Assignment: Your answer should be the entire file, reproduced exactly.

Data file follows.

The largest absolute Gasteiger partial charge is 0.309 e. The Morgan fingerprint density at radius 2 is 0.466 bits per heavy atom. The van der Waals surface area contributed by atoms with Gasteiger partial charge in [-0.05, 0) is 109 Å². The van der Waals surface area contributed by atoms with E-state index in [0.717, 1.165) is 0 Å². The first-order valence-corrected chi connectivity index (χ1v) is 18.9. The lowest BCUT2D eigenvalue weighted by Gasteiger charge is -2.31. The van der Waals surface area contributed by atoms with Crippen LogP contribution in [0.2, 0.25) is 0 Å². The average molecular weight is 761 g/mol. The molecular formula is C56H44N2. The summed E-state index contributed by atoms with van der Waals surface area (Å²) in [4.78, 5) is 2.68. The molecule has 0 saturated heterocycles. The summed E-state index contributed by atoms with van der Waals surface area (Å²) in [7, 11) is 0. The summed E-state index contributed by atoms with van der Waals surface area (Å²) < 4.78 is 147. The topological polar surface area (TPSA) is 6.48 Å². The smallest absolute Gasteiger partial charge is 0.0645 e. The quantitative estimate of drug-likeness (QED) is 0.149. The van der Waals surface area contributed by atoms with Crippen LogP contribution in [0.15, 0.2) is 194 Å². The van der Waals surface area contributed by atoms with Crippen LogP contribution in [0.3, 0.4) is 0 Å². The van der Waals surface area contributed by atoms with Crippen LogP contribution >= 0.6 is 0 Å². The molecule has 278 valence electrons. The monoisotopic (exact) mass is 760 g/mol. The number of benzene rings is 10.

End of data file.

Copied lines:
The largest absolute Gasteiger partial charge is 0.309 e. The Morgan fingerprint density at radius 2 is 0.466 bits per heavy atom. The van der Waals surface area contributed by atoms with Gasteiger partial charge in [-0.05, 0) is 109 Å². The van der Waals surface area contributed by atoms with E-state index in [0.717, 1.165) is 0 Å². The first-order valence-corrected chi connectivity index (χ1v) is 18.9. The lowest BCUT2D eigenvalue weighted by Gasteiger charge is -2.31. The van der Waals surface area contributed by atoms with Crippen LogP contribution in [0.2, 0.25) is 0 Å². The average molecular weight is 761 g/mol. The molecular formula is C56H44N2. The summed E-state index contributed by atoms with van der Waals surface area (Å²) in [4.78, 5) is 2.68. The molecule has 0 saturated heterocycles. The summed E-state index contributed by atoms with van der Waals surface area (Å²) in [7, 11) is 0. The summed E-state index contributed by atoms with van der Waals surface area (Å²) < 4.78 is 147. The topological polar surface area (TPSA) is 6.48 Å². The smallest absolute Gasteiger partial charge is 0.0645 e. The quantitative estimate of drug-likeness (QED) is 0.149. The van der Waals surface area contributed by atoms with Crippen LogP contribution in [0.15, 0.2) is 194 Å². The van der Waals surface area contributed by atoms with Crippen LogP contribution in [0.3, 0.4) is 0 Å². The van der Waals surface area contributed by atoms with Crippen LogP contribution >= 0.6 is 0 Å². The molecule has 278 valence electrons. The monoisotopic (exact) mass is 760 g/mol. The number of benzene rings is 10.